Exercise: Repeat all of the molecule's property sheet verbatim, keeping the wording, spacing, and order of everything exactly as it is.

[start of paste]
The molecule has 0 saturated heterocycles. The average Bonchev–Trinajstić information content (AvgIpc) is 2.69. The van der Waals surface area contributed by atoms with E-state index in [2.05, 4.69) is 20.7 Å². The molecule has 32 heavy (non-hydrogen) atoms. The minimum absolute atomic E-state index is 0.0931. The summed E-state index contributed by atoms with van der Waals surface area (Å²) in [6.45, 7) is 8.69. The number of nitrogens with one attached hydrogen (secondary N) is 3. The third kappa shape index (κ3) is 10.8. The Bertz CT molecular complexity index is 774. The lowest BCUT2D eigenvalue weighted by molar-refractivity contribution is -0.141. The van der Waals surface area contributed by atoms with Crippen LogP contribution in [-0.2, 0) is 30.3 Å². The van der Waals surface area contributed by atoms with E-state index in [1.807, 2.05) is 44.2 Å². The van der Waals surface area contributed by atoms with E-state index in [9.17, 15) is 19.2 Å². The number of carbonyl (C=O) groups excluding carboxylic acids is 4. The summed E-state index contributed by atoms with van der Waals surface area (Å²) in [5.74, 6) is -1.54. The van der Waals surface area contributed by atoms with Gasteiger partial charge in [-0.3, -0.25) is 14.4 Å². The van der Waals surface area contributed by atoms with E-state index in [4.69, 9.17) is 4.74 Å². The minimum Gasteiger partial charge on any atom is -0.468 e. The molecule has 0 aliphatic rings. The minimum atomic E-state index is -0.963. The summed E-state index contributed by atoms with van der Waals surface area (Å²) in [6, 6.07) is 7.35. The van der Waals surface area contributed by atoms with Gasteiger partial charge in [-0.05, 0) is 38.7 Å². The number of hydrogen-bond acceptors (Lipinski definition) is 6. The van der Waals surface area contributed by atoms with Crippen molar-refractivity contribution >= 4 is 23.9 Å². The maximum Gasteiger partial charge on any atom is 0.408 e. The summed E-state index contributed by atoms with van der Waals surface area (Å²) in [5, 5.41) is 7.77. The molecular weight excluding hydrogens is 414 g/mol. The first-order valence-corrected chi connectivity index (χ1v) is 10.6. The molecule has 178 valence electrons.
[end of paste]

The molecule has 0 saturated heterocycles. The average Bonchev–Trinajstić information content (AvgIpc) is 2.69. The van der Waals surface area contributed by atoms with E-state index in [2.05, 4.69) is 20.7 Å². The molecule has 32 heavy (non-hydrogen) atoms. The minimum absolute atomic E-state index is 0.0931. The summed E-state index contributed by atoms with van der Waals surface area (Å²) in [6.45, 7) is 8.69. The number of nitrogens with one attached hydrogen (secondary N) is 3. The third kappa shape index (κ3) is 10.8. The Bertz CT molecular complexity index is 774. The lowest BCUT2D eigenvalue weighted by molar-refractivity contribution is -0.141. The van der Waals surface area contributed by atoms with Crippen LogP contribution in [-0.2, 0) is 30.3 Å². The van der Waals surface area contributed by atoms with E-state index in [1.807, 2.05) is 44.2 Å². The van der Waals surface area contributed by atoms with E-state index in [9.17, 15) is 19.2 Å². The number of carbonyl (C=O) groups excluding carboxylic acids is 4. The summed E-state index contributed by atoms with van der Waals surface area (Å²) in [5.74, 6) is -1.54. The van der Waals surface area contributed by atoms with Gasteiger partial charge in [-0.3, -0.25) is 14.4 Å². The van der Waals surface area contributed by atoms with E-state index in [4.69, 9.17) is 4.74 Å². The minimum Gasteiger partial charge on any atom is -0.468 e. The molecule has 0 aliphatic rings. The minimum atomic E-state index is -0.963. The summed E-state index contributed by atoms with van der Waals surface area (Å²) in [6, 6.07) is 7.35. The van der Waals surface area contributed by atoms with Gasteiger partial charge in [-0.05, 0) is 38.7 Å². The number of hydrogen-bond acceptors (Lipinski definition) is 6. The van der Waals surface area contributed by atoms with Crippen molar-refractivity contribution >= 4 is 23.9 Å². The maximum Gasteiger partial charge on any atom is 0.408 e. The summed E-state index contributed by atoms with van der Waals surface area (Å²) in [5, 5.41) is 7.77. The molecular weight excluding hydrogens is 414 g/mol. The first-order valence-corrected chi connectivity index (χ1v) is 10.6. The molecule has 178 valence electrons.